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Digit loss in archosaur evolution and the interplay between selection and constraints

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Evolution involves interplay between natural selection and developmental constraints1,2,3. This is seen, for example, when digits are lost from the limbs during evolution1,3,4. Extant archosaurs (crocodiles and birds) show several instances of digit loss3,5,6 under different selective regimes, and show limbs with one, two, three, four or the ancestral number of five digits. The ‘lost’ digits sometimes persist for millions of years as developmental vestiges7,8,9,10. Here we examine digit loss in the Nile crocodile and five birds, using markers of three successive stages of digit development. In two independent lineages under different selection, wing digit I and all its markers disappear. In contrast, hindlimb digit V persists in all species sampled, both as cartilage, and as Sox9- expressing precartilage domains, 250 million years after the adult digit disappeared. There is therefore a mismatch between evolution of the embryonic and adult phenotypes. All limbs, regardless of digit number, showed similar expression of sonic hedgehog (Shh). Even in the one-fingered emu wing, expression of posterior genes Hoxd11 and Hoxd12 was conserved, whereas expression of anterior genes Gli3 and Alx4 was not. We suggest that the persistence of digit V in the embryo may reflect constraints, particularly the conserved posterior gene networks associated with the zone of polarizing activity (ZPA11). The more rapid and complete disappearance of digit I may reflect its ZPA-independent specification, and hence, weaker developmental constraints. Interacting with these constraints are selection pressures for limb functions such as flying and perching. This model may help to explain the diverse patterns of digit loss in tetrapods. Our study may also help to understand how selection on adults leads to changes in development.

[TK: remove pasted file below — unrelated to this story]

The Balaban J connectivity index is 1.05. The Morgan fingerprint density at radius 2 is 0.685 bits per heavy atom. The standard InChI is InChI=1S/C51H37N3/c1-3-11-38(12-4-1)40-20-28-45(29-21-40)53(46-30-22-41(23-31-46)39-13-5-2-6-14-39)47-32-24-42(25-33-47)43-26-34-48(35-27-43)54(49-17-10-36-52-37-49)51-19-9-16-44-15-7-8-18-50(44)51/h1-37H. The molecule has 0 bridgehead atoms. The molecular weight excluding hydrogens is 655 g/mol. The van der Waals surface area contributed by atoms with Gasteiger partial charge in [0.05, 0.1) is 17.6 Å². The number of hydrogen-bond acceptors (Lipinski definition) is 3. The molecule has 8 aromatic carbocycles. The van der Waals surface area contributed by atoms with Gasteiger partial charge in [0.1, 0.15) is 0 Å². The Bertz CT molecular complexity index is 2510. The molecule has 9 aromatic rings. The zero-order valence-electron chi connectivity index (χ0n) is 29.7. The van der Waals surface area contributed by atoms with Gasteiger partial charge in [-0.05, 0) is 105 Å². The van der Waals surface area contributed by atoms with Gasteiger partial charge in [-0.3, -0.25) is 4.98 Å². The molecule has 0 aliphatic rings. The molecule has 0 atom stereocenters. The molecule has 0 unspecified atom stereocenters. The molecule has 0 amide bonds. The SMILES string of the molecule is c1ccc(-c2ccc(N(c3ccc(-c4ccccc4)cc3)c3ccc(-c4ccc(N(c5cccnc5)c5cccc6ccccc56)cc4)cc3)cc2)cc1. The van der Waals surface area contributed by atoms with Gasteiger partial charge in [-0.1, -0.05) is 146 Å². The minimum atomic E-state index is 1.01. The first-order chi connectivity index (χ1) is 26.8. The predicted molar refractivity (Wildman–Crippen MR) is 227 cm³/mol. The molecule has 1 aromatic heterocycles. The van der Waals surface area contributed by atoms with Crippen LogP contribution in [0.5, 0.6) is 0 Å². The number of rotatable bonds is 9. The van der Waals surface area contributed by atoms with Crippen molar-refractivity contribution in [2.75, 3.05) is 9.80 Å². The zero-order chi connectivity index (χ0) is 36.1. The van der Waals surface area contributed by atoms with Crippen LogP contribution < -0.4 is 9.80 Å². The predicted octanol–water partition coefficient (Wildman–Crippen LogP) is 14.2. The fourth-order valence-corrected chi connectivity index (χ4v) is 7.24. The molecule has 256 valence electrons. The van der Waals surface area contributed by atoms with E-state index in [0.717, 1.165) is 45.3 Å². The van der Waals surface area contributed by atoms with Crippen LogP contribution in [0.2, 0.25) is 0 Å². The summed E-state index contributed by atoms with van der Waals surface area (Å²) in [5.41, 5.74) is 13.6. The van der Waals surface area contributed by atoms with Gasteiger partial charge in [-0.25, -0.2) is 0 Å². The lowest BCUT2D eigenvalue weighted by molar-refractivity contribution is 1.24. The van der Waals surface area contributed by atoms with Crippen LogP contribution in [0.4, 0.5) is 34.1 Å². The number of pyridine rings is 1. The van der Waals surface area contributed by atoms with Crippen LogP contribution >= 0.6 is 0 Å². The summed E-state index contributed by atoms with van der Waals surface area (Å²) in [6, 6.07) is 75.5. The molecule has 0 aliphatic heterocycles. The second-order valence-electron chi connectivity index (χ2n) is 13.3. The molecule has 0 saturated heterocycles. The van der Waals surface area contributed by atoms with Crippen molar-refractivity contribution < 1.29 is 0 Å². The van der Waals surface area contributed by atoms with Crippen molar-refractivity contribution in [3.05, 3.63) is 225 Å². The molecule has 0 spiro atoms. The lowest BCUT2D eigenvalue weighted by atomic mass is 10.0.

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Figure 1: Changes in adult digit number across archosaur phylogeny.
Figure 2: Comparison of developmental and adult limb phenotypes in archosaurs.
Figure 3: Developmental sequences of digit loss mapped onto phylogeny, with inferred ancestral conditions.
Figure 4: Constraints versus selection pressures in the forelimb.

Accession codes



Data deposits

New sequences of probes used here are deposited in GenBank under accession numbers KC667071 (chicken Gli3), JF317542 (chicken HoxD11), JF317555 (chicken HoxD12), JQ717196 (Nile crocodile Sox9) and JQ717195 (emu Sox9).

Change history

  • 06 August 2013

    Minor changes were made to the first section of the online Methods.


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We thank M. C. M. Welten for technical advice; W. Bruins for help with collecting the emu embryos; D. van der Marel for taking the radiographs; H. J. Meijer for advice on the phylogeny and for guiding D.A.F. through the the collections at the Smithsonian Institution; the Delaware Museum of Natural History for allowing D.A.F. to measure their specimens; and P. den Hartog, H. Koolmoes and S. de Schaaf-Timmerman for collecting the zebra finch and Barbary dove eggs.

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Authors and Affiliations



M.A.G.d.B. conceived the research, wrote the paper, carried out probe design and synthesis, embryo harvesting, gene-expression studies and analysis, and created the figures; D.A.F. carried out gene expression studies, embryo harvesting, and created the adult skeleton figures; K.d.O. carried out gene expression studies and embryo collection; E.M.D. carried out gene-expression studies and collected embryos; M.C.G.-N. carried out alcian blue staining and collected embryos; J.O.H. carried out emu and ostrich embryo collection; D.S. carried out emu embryo collection and incubation; J.-Y.S. carried out crocodile embryo collection and incubation; and M.K.R. conceived the research, wrote the paper, carried out embryo collection and analysis, created figures and provided funding and facilities.

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Correspondence to Michael K. Richardson.

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The authors declare no competing financial interests.

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de Bakker, M., Fowler, D., Oude, K. et al. Digit loss in archosaur evolution and the interplay between selection and constraints. Nature 500, 445–448 (2013).

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